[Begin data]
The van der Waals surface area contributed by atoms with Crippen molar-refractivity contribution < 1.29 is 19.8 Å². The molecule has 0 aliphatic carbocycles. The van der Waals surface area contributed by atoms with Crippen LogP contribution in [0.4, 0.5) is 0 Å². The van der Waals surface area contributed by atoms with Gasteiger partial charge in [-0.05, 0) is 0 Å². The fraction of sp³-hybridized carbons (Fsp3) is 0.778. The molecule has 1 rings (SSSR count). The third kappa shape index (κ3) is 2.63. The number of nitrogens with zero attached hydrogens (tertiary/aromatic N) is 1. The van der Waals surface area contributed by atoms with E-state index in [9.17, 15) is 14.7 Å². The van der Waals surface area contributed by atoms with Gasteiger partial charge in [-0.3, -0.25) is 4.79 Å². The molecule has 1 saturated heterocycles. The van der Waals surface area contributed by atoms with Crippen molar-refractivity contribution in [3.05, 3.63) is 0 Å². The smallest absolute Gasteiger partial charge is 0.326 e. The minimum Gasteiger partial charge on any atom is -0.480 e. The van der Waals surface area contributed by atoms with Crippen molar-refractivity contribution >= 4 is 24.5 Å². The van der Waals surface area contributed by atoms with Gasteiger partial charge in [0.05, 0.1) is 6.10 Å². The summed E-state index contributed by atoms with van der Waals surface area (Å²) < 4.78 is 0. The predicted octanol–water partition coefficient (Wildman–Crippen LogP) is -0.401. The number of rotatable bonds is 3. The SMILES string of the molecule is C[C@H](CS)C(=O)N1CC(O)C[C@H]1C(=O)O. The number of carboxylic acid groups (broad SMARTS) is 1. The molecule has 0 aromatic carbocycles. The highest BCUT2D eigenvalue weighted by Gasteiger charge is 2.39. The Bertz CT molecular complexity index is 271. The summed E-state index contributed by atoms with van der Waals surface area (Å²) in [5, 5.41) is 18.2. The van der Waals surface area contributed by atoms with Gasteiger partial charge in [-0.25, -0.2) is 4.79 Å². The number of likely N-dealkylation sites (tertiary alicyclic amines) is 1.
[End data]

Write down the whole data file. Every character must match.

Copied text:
The van der Waals surface area contributed by atoms with Crippen molar-refractivity contribution < 1.29 is 19.8 Å². The molecule has 0 aliphatic carbocycles. The van der Waals surface area contributed by atoms with Crippen LogP contribution in [0.4, 0.5) is 0 Å². The van der Waals surface area contributed by atoms with Gasteiger partial charge in [-0.05, 0) is 0 Å². The fraction of sp³-hybridized carbons (Fsp3) is 0.778. The molecule has 1 rings (SSSR count). The third kappa shape index (κ3) is 2.63. The number of nitrogens with zero attached hydrogens (tertiary/aromatic N) is 1. The van der Waals surface area contributed by atoms with E-state index in [9.17, 15) is 14.7 Å². The van der Waals surface area contributed by atoms with Gasteiger partial charge in [-0.3, -0.25) is 4.79 Å². The molecule has 1 saturated heterocycles. The van der Waals surface area contributed by atoms with Crippen molar-refractivity contribution in [3.05, 3.63) is 0 Å². The smallest absolute Gasteiger partial charge is 0.326 e. The minimum Gasteiger partial charge on any atom is -0.480 e. The van der Waals surface area contributed by atoms with Crippen molar-refractivity contribution >= 4 is 24.5 Å². The van der Waals surface area contributed by atoms with Gasteiger partial charge in [0.05, 0.1) is 6.10 Å². The summed E-state index contributed by atoms with van der Waals surface area (Å²) < 4.78 is 0. The predicted octanol–water partition coefficient (Wildman–Crippen LogP) is -0.401. The number of rotatable bonds is 3. The SMILES string of the molecule is C[C@H](CS)C(=O)N1CC(O)C[C@H]1C(=O)O. The number of carboxylic acid groups (broad SMARTS) is 1. The molecule has 0 aromatic carbocycles. The highest BCUT2D eigenvalue weighted by Gasteiger charge is 2.39. The Bertz CT molecular complexity index is 271. The summed E-state index contributed by atoms with van der Waals surface area (Å²) in [5, 5.41) is 18.2. The van der Waals surface area contributed by atoms with Gasteiger partial charge in [-0.25, -0.2) is 4.79 Å². The number of likely N-dealkylation sites (tertiary alicyclic amines) is 1.